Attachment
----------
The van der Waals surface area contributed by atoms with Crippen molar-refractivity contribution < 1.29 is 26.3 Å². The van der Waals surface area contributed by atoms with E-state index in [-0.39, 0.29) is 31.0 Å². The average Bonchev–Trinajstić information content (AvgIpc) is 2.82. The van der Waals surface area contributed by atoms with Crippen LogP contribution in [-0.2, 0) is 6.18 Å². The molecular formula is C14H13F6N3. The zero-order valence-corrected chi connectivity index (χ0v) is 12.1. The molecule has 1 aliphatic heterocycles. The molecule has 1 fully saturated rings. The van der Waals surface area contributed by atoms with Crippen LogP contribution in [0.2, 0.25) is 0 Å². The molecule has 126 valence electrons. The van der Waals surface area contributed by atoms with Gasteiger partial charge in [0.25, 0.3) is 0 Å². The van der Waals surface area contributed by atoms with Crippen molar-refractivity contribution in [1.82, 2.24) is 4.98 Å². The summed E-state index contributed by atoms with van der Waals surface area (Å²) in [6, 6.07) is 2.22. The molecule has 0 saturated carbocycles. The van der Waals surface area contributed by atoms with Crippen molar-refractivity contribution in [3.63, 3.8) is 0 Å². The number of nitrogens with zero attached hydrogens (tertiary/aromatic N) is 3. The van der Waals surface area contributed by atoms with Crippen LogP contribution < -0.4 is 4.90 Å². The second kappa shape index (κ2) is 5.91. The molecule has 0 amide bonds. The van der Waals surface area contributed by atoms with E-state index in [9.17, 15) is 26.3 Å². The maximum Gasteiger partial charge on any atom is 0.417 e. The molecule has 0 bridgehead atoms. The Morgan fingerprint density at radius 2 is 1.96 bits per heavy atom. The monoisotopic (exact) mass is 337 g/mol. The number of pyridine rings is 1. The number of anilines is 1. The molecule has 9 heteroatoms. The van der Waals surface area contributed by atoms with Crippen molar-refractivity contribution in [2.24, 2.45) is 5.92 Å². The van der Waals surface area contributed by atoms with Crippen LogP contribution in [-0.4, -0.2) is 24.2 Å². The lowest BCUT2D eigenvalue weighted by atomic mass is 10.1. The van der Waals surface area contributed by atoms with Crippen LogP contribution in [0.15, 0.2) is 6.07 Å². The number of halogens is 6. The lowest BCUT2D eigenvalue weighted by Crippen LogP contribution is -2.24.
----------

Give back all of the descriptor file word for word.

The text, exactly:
The van der Waals surface area contributed by atoms with Crippen molar-refractivity contribution < 1.29 is 26.3 Å². The van der Waals surface area contributed by atoms with E-state index in [-0.39, 0.29) is 31.0 Å². The average Bonchev–Trinajstić information content (AvgIpc) is 2.82. The van der Waals surface area contributed by atoms with Crippen LogP contribution in [-0.2, 0) is 6.18 Å². The molecular formula is C14H13F6N3. The zero-order valence-corrected chi connectivity index (χ0v) is 12.1. The molecule has 1 aliphatic heterocycles. The molecule has 1 fully saturated rings. The van der Waals surface area contributed by atoms with Crippen LogP contribution in [0.2, 0.25) is 0 Å². The molecule has 126 valence electrons. The van der Waals surface area contributed by atoms with Gasteiger partial charge in [0.25, 0.3) is 0 Å². The van der Waals surface area contributed by atoms with Crippen molar-refractivity contribution in [1.82, 2.24) is 4.98 Å². The summed E-state index contributed by atoms with van der Waals surface area (Å²) in [6, 6.07) is 2.22. The molecule has 0 saturated carbocycles. The van der Waals surface area contributed by atoms with Crippen molar-refractivity contribution in [3.63, 3.8) is 0 Å². The number of nitrogens with zero attached hydrogens (tertiary/aromatic N) is 3. The van der Waals surface area contributed by atoms with Crippen LogP contribution < -0.4 is 4.90 Å². The second kappa shape index (κ2) is 5.91. The molecule has 0 amide bonds. The van der Waals surface area contributed by atoms with E-state index in [9.17, 15) is 26.3 Å². The maximum Gasteiger partial charge on any atom is 0.417 e. The molecule has 0 bridgehead atoms. The Morgan fingerprint density at radius 2 is 1.96 bits per heavy atom. The monoisotopic (exact) mass is 337 g/mol. The number of pyridine rings is 1. The number of anilines is 1. The molecule has 9 heteroatoms. The van der Waals surface area contributed by atoms with Crippen molar-refractivity contribution in [2.24, 2.45) is 5.92 Å². The van der Waals surface area contributed by atoms with Crippen LogP contribution in [-0.4, -0.2) is 24.2 Å². The lowest BCUT2D eigenvalue weighted by atomic mass is 10.1. The van der Waals surface area contributed by atoms with Crippen LogP contribution in [0.15, 0.2) is 6.07 Å². The number of halogens is 6. The lowest BCUT2D eigenvalue weighted by Crippen LogP contribution is -2.24.